- Several officials quickly issued their denials after New York Times stated that a senior Trump official wrote the controversial op-ed which criticized Trump.
- The whole incident has had social media sleuths abuzz finding out the mystery author’s identity.
- Officials such as Vice President Mike Pence and Secretary of State Mike Pompeo denied involvement and called the author “gutless” and a “coward.”
The New York Times op-ed that criticized President Donald Trump has had social media sleuths speculating over the unnamed writer’s identity, especially after the Times said the author was a “senior official in the Trump administration.”
Meanwhile, several suspected officials have promptly denied writing the essay:
After the uncommon word “lodestar” – which means an inspiration, model, or guide – was spotted in the essay, social media quickly suspected Vice President Mike Pence, who had used the word several times before in speeches and remarks.
However, White House officials are known to change their word choice when giving unnamed comments to the media.
Pence denied his involvement in a statement from his deputy chief of staff Jarrod Agen Thursday morning:
“The Vice President puts his name on his Op-Eds. The @nytimes should be ashamed and so should the person who wrote the false, illogical, and gutless op-ed. Our office is above such amateur acts.”
Secretary of State Mike Pompeo quickly told reporters “it’s not mine” and said the Times was a “liberal newspaper that has attacked this administration relentlessly.”
Pompeo also criticized the author, who, instead of just leaving, “chose not only to stay but to undermine what President Trump and this administration is trying to do.”
Dan Coats, Director of National Intelligence, became a possible suspect after MSNBC anchor Lawrence O’Donnell offered Coats as his top guess, pointing to Coats’ reaction surrounding Trump’s summit with Russian President Vladimir Putin.
Coats however, said neither he nor his principal deputy Sue Gordon wrote the piece, and insisted that “the entire IC remain focused on our mission to provide the President and policymakers with the best intelligence possible.”
Tyler Houlton, a press secretary for the Department of Homeland Security, told USA TODAY that Secretary Kirstjen Nielsen “is focused on leading the men and women of DHS and protecting the homeland – not writing anonymous and false opinion pieces for The New York Times. ”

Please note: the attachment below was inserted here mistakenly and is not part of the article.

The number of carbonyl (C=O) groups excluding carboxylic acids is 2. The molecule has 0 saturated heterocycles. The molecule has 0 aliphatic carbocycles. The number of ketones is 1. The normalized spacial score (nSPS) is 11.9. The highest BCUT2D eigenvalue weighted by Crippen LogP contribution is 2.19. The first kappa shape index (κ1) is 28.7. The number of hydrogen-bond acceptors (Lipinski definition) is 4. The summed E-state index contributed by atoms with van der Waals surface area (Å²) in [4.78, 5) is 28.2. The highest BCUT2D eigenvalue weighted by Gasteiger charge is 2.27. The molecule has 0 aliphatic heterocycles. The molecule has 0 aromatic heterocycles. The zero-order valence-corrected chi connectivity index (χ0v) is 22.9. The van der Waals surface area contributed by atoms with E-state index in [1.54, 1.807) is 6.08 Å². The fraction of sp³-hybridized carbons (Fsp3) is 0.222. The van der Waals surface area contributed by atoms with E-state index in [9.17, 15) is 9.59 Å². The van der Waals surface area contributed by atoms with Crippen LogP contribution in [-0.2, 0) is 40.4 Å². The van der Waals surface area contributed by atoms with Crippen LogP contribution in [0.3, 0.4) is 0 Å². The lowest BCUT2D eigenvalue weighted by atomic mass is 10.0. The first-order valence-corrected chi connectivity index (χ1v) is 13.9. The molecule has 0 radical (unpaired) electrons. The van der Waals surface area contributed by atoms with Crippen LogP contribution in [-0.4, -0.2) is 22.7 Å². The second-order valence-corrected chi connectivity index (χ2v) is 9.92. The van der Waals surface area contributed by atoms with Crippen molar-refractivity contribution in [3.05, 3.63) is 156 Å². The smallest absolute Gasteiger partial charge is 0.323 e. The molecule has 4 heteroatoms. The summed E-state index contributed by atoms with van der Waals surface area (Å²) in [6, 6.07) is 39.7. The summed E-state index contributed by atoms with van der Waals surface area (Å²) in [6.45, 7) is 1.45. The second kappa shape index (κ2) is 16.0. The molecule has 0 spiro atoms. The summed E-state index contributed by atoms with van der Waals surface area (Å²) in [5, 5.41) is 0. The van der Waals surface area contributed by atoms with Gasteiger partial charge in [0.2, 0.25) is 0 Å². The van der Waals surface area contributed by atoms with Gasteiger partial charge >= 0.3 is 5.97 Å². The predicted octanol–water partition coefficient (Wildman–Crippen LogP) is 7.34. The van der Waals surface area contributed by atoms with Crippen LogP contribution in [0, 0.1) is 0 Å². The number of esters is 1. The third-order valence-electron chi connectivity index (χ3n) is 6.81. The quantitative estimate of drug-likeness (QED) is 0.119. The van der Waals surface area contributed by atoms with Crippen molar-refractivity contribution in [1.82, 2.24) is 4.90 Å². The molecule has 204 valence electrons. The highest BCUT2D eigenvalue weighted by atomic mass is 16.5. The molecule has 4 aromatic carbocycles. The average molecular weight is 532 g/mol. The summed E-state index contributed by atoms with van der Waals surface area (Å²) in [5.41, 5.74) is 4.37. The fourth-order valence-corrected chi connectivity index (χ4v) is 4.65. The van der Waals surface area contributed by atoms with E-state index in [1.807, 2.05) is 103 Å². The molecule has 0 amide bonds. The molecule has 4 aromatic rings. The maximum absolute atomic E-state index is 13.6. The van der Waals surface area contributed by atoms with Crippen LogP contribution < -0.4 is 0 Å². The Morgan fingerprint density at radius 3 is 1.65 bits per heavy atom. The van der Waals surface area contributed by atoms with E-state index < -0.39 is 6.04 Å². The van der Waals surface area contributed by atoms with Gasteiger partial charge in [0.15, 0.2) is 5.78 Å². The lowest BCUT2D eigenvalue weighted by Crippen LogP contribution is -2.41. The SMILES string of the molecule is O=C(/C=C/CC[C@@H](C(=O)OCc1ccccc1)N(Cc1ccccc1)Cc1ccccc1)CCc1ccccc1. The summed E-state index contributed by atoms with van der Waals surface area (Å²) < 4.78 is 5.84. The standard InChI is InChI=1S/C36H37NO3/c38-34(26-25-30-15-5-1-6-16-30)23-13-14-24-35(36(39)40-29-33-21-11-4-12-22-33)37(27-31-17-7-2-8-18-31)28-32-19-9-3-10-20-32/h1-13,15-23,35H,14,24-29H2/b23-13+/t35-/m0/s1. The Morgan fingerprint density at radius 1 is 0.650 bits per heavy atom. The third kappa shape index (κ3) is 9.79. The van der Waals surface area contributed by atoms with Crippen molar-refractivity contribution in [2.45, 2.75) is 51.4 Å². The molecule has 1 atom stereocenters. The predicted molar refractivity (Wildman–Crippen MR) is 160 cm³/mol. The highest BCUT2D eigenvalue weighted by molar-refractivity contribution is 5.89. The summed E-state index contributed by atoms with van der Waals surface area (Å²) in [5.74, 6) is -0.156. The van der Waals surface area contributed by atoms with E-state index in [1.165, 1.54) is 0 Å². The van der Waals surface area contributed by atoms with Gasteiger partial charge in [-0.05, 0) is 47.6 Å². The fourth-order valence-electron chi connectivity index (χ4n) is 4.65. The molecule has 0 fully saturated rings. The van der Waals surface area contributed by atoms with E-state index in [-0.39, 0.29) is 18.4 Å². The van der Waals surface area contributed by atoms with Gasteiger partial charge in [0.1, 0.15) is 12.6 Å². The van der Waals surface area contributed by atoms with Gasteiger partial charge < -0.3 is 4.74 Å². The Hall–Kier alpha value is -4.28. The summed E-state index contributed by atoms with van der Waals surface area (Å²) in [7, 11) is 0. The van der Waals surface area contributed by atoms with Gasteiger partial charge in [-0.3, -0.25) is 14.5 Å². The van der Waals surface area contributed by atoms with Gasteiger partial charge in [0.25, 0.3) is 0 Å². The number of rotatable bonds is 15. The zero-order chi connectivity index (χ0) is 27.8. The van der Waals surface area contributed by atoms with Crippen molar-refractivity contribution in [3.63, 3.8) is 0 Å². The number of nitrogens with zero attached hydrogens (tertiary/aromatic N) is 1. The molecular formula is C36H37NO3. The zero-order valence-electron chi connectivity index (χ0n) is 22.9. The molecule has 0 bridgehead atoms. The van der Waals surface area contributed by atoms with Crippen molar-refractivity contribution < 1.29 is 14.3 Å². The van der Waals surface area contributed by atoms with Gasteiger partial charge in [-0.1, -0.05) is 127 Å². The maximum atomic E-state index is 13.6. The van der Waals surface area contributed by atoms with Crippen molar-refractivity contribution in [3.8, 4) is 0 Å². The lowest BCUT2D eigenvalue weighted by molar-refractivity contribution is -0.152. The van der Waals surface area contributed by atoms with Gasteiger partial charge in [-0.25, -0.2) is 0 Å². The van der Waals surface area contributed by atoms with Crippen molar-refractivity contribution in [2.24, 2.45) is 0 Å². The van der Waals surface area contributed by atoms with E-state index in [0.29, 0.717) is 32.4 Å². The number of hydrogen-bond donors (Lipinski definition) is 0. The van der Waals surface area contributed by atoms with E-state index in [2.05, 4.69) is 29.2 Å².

Tom Crosson, deputy director of press operations for the Defense Department, issued a statement on behalf of Defense Secretary James Mattis, which simply said, “I can tell you that Secretary Mattis did not write the OpEd.”
Tony Sayegh Jr., an assistant secretary of public affairs for the U.S. Treasury denied Secretary Steven Mnuchin’s involvement in a tweet which stated how Mnuchin is “honored” to serve the president and “feels it was irresponsible for @nytimes to print this anonymous piece. Now, dignified public servants are forced to deny being the source. It is laughable to think this could come from the Secretary.”
Rick Perry rebuked the op-ed Thursday in a tweet stating, “I am not the author of the New York Times OpEd, nor do I agree with its characterizations. Hiding behind anonymity and smearing the President of the United States does not make you an ‘unsung hero’, it makes you a coward, unworthy of serving this Nation.”
Nikki Haley, U.S. Ambassador to the United Nations, reportedly laughed and said “no” when asked by reporters Thursday if she was the author of the Times piece.
White House Press Secretary Sarah Sanders spoke Wednesday against the media and called for the resignation of the author, who she referred to as “a gutless, anonymous source to the failing New York Times.”
Others who denied authoring the piece include Education Secretary Betsy DeVos, Labor Department Secretary Alexander Acosta, Human Services Secretary Alex Azar, and Secretary of Housing and Urban Development Ben Carson.
Source: USA Today